Inflation could push pensions back into the red
Soaring expectations of future rates of inflation threaten to wreck a recovery staged by private sector final-salary pension schemes, Aon Consulting, the actuarial adviser, warned today.
Aon said the 200 largest final-salary pension schemes in the UK, excluding public sector funds, were £6bn in surplus at the end of May, a 20 per cent improvement on last month. The figure represents a major turnaround since the beginning of the year when the same funds were £4bn short of the asset values they required to back their liabilities.
However, the dramatic improvement in scheme funding could be undermined by higher inflation, Aon warned, with expectations of inflation, based on 15-year interest rates in the gilts and index-linked bond markets, now running at 3.75 per cent.
The figure, at its highest for 10 years, is important to pension schemes because most pay benefits that rise each year with some link to inflation. Higher expectations of future inflation therefore require pension schemes to reassess the size of their liabilities, threatening to throw their funds back into deficit.
"Pension scheme surpluses have persisted for the fourth consecutive month, which is good news for companies and pension scheme members alike," said Marcus Hurd, a senior consultant at Aon. "However, the prospect of higher inflation is alarming and will be of concern to both companies and pension scheme members."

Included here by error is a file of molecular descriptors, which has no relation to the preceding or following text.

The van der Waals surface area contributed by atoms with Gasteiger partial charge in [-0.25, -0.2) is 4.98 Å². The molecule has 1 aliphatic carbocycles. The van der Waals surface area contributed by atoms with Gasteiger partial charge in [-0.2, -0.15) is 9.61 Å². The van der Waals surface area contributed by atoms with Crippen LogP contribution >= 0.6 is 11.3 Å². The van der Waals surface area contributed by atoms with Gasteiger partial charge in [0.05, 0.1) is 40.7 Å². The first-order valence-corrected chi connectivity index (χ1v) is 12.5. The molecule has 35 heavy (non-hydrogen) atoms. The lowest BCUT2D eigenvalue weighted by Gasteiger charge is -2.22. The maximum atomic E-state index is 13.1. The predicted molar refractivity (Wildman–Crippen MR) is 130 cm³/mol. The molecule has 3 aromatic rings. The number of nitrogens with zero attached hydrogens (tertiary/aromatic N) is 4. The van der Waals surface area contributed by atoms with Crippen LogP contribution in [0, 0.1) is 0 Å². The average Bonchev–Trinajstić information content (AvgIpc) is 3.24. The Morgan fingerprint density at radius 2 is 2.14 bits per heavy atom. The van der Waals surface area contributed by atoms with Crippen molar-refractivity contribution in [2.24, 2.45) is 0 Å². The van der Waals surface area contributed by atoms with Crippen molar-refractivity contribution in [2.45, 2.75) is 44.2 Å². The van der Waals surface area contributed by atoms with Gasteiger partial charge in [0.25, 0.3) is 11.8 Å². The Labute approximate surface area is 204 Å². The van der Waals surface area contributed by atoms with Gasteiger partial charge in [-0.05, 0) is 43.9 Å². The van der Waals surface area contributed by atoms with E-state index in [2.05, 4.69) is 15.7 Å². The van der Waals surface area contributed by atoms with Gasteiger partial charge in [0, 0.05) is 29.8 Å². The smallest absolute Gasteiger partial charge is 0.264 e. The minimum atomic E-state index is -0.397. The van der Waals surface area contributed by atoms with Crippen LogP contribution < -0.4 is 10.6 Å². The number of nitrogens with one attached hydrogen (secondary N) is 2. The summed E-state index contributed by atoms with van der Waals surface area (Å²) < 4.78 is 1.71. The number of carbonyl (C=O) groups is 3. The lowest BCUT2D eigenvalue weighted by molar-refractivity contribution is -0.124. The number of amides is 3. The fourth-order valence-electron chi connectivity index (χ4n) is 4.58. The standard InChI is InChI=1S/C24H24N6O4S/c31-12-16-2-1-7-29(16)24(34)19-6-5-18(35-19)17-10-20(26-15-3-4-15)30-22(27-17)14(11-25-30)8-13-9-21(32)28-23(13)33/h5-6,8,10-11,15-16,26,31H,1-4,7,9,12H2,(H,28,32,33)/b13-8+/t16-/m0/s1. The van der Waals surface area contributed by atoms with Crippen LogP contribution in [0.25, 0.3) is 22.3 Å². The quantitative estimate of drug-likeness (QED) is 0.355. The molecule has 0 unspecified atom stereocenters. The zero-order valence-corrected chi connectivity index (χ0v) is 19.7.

Higher expected inflation rates are likely to persuade some schemes to invest in derivatives contracts that protect them from higher benefit bills, though the cost of these is also increasing, while others may be tempted to cut back on pension increases.
Final-salary pension schemes also learned over the weekend that they are to face higher than expect bills from the Pension Protection Fund, the lifeboat fund that compensates members of schemes whose sponsoring employers go bust. The PPF said last November that it needed to raise £675m for the 2008-09 financial year, but sets premiums on the basis of how risky individual schemes are judged to be.
While the solvency of many pension schemes has increased, this will not now lead to the lower bills that sponsors might have expected, because the target figure of £675m is fixed and the funding improvements have been almost universal.
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